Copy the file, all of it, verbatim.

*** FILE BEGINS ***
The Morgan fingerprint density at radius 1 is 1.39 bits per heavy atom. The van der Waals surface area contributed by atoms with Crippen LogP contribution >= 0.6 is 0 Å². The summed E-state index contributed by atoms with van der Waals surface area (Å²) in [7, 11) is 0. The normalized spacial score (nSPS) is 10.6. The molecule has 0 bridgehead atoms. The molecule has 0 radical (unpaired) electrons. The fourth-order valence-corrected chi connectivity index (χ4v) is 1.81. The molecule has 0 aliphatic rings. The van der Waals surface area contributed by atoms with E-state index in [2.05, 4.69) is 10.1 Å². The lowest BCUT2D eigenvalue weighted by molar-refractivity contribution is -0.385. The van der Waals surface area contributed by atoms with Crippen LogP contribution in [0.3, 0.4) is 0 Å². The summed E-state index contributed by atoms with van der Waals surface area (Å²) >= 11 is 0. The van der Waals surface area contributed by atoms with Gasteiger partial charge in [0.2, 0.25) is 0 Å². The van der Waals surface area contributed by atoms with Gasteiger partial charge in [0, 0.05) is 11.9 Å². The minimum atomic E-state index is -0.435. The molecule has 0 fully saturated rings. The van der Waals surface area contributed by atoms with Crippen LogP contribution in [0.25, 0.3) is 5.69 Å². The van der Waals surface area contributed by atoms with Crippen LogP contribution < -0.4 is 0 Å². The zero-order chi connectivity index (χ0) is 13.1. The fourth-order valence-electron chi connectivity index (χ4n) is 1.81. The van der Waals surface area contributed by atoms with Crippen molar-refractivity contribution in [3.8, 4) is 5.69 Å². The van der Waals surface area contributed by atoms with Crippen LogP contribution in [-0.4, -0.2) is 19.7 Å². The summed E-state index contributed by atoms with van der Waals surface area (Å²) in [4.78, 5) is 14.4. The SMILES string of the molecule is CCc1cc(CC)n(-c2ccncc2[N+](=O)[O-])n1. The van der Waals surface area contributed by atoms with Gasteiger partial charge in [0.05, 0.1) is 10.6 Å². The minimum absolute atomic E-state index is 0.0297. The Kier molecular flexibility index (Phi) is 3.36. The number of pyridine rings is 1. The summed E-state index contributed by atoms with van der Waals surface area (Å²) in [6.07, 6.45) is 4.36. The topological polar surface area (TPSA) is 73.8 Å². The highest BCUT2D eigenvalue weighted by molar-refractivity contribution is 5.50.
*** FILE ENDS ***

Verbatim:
The Morgan fingerprint density at radius 1 is 1.39 bits per heavy atom. The van der Waals surface area contributed by atoms with Crippen LogP contribution >= 0.6 is 0 Å². The summed E-state index contributed by atoms with van der Waals surface area (Å²) in [7, 11) is 0. The normalized spacial score (nSPS) is 10.6. The molecule has 0 bridgehead atoms. The molecule has 0 radical (unpaired) electrons. The fourth-order valence-corrected chi connectivity index (χ4v) is 1.81. The molecule has 0 aliphatic rings. The van der Waals surface area contributed by atoms with E-state index in [2.05, 4.69) is 10.1 Å². The lowest BCUT2D eigenvalue weighted by molar-refractivity contribution is -0.385. The van der Waals surface area contributed by atoms with Crippen LogP contribution in [0.3, 0.4) is 0 Å². The summed E-state index contributed by atoms with van der Waals surface area (Å²) >= 11 is 0. The van der Waals surface area contributed by atoms with Gasteiger partial charge in [0.2, 0.25) is 0 Å². The van der Waals surface area contributed by atoms with Gasteiger partial charge in [0, 0.05) is 11.9 Å². The minimum atomic E-state index is -0.435. The molecule has 0 fully saturated rings. The van der Waals surface area contributed by atoms with Crippen LogP contribution in [0.25, 0.3) is 5.69 Å². The van der Waals surface area contributed by atoms with Crippen LogP contribution < -0.4 is 0 Å². The zero-order chi connectivity index (χ0) is 13.1. The fourth-order valence-electron chi connectivity index (χ4n) is 1.81. The van der Waals surface area contributed by atoms with Crippen molar-refractivity contribution in [3.8, 4) is 5.69 Å². The van der Waals surface area contributed by atoms with Crippen LogP contribution in [-0.4, -0.2) is 19.7 Å². The summed E-state index contributed by atoms with van der Waals surface area (Å²) in [4.78, 5) is 14.4. The SMILES string of the molecule is CCc1cc(CC)n(-c2ccncc2[N+](=O)[O-])n1. The van der Waals surface area contributed by atoms with Gasteiger partial charge in [0.05, 0.1) is 10.6 Å². The minimum absolute atomic E-state index is 0.0297. The Kier molecular flexibility index (Phi) is 3.36. The number of pyridine rings is 1. The summed E-state index contributed by atoms with van der Waals surface area (Å²) in [6.07, 6.45) is 4.36. The topological polar surface area (TPSA) is 73.8 Å². The highest BCUT2D eigenvalue weighted by molar-refractivity contribution is 5.50.